Donald Lambro

WASHINGTON - One of the critical rules of warfare is to never let the enemy know your plans of how, when and where you will respond.

In what is seen as the worst, strategic national security blunder in the long and bloody struggle against terrorism, President Obama broke that rule when he willingly told the Islamist extremist insurgency last week that he didn't have a longterm plan to repel their advances in the Middle East

And he gave no sign when he would decide on one to deal with the ISIS terrorist armies in their war in Syria, Iraq and elsewhere in the region.

"We don't have a strategy yet," he told the world in a news conference last week.

That unbelievable remark made front page headlines here and around the world, and drew bloodthirsty cheers from terrorist leaders who have rampaged nearly nonstop across much of Syria, seizing territory and slaughtering thousands, as they continued their war in Iraq right up to the gates of Baghdad -- threatening Lebanon, Jordan and other neighboring countries on their list.

"I don't want to put the cart before the horse," Obama said, adding that any suggestions that "we're about to go full scale on an elaborate strategy for defeating [the terrorists there or] that we'll start moving forward imminently…. that's no going to happen."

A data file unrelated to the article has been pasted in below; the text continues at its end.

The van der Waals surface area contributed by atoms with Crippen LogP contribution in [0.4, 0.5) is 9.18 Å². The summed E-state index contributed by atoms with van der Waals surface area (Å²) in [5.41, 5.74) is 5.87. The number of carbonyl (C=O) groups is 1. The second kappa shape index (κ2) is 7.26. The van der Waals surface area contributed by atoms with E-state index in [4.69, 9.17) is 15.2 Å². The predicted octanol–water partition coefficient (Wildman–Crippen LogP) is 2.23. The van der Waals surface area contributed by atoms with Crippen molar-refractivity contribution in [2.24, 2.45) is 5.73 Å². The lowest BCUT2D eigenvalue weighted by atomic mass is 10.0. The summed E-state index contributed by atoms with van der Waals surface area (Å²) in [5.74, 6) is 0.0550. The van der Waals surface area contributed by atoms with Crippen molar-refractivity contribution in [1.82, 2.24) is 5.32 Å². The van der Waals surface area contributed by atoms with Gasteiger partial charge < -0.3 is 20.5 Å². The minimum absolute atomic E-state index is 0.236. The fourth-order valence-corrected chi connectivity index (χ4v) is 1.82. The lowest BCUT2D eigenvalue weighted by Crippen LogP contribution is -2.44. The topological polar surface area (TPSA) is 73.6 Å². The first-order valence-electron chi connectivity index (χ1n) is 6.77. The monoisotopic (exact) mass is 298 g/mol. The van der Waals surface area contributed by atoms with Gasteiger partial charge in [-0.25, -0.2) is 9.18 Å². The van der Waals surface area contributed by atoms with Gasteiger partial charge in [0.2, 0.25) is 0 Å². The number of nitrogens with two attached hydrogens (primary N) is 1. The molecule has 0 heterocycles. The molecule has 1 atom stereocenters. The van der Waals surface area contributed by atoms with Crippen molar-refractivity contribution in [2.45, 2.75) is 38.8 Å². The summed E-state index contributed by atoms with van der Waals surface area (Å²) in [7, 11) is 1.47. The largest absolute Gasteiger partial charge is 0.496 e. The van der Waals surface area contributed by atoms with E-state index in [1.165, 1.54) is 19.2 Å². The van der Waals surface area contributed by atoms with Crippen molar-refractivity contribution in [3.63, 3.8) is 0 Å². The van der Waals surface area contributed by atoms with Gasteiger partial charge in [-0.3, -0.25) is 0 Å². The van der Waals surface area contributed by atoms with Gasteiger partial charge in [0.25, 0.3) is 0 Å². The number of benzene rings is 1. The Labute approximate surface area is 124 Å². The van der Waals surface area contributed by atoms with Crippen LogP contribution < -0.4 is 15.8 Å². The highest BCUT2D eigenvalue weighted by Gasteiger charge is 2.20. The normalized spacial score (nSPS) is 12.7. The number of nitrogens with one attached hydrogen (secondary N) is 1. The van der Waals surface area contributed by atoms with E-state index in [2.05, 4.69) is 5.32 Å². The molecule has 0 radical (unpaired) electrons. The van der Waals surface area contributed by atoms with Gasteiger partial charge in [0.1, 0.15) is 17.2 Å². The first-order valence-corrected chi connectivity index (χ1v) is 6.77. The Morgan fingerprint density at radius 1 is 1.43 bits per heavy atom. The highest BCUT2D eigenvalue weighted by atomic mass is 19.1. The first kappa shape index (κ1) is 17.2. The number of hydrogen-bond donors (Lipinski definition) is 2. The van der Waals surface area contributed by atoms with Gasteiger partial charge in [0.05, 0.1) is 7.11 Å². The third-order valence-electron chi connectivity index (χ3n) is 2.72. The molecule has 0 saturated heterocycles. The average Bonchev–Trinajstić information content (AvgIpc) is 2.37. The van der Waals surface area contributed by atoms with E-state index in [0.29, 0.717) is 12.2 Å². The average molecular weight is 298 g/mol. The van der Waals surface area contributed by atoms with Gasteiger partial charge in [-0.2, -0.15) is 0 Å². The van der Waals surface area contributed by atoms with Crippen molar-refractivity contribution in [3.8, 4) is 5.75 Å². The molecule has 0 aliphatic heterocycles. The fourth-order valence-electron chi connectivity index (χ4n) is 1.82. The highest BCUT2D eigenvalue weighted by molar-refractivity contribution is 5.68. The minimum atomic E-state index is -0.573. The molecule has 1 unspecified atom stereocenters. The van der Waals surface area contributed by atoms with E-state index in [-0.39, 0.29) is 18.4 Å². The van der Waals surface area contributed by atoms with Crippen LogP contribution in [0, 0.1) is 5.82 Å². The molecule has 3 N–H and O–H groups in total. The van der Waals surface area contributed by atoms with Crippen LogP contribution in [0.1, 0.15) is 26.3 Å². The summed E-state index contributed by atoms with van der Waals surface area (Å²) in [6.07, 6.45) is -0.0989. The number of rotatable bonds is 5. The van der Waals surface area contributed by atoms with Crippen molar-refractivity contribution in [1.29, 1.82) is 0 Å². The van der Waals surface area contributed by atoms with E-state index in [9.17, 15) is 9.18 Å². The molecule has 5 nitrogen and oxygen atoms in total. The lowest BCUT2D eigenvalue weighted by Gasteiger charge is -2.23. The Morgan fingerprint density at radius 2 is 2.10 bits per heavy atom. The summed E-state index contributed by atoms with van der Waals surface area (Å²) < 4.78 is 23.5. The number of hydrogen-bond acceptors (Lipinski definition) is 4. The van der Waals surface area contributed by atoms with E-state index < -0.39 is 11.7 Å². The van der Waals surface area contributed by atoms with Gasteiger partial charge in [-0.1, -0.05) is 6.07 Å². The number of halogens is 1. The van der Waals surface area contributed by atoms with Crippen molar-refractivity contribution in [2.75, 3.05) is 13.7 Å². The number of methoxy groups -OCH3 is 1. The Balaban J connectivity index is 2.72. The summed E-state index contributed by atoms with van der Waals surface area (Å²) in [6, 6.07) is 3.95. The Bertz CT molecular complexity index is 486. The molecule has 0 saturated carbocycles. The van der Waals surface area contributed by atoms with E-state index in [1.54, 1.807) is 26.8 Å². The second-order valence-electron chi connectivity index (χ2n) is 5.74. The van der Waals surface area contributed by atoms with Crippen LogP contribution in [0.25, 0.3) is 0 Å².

ISIS's heavily-armed terrorist armies, who are attracting hoards of young, fiercely Islamist fighters from the West and the Middle East, have been waging a new and more aggressive war, leaving mass graves of human carnage in their wake. Meantime, Obama has been worrying about his sinking job approval polls, raising big bucks for his party, and hoping this terrorism thing would go away.

It had interfered with his total withdrawal policy in Iraq, his dismissal of Syria's war as something that needed to be addressed diplomatically, and his focus on the midterm elections that were expected to deliver a damaging blow on his party in November.

Wise and prudent presidents know you must be ready with well-thought-out contingency plans to handle a wide range of potential national security threats. And the ISIS threat to our allies in the Middle East has been building for many months.

Yet, incredibly, Obama admitted at his news conference that he had just asked the Pentagon to prepare a list of possible military options. And that he has begun working on broader plans -- military, diplomatic, economic -- to work with our allies in the Middle East.

No wonder our allies in the West and the Middle East no longer look to America for leadership in an increasingly dangerous world.

Donald Lambro

Donald Lambro is chief political correspondent for The Washington Times.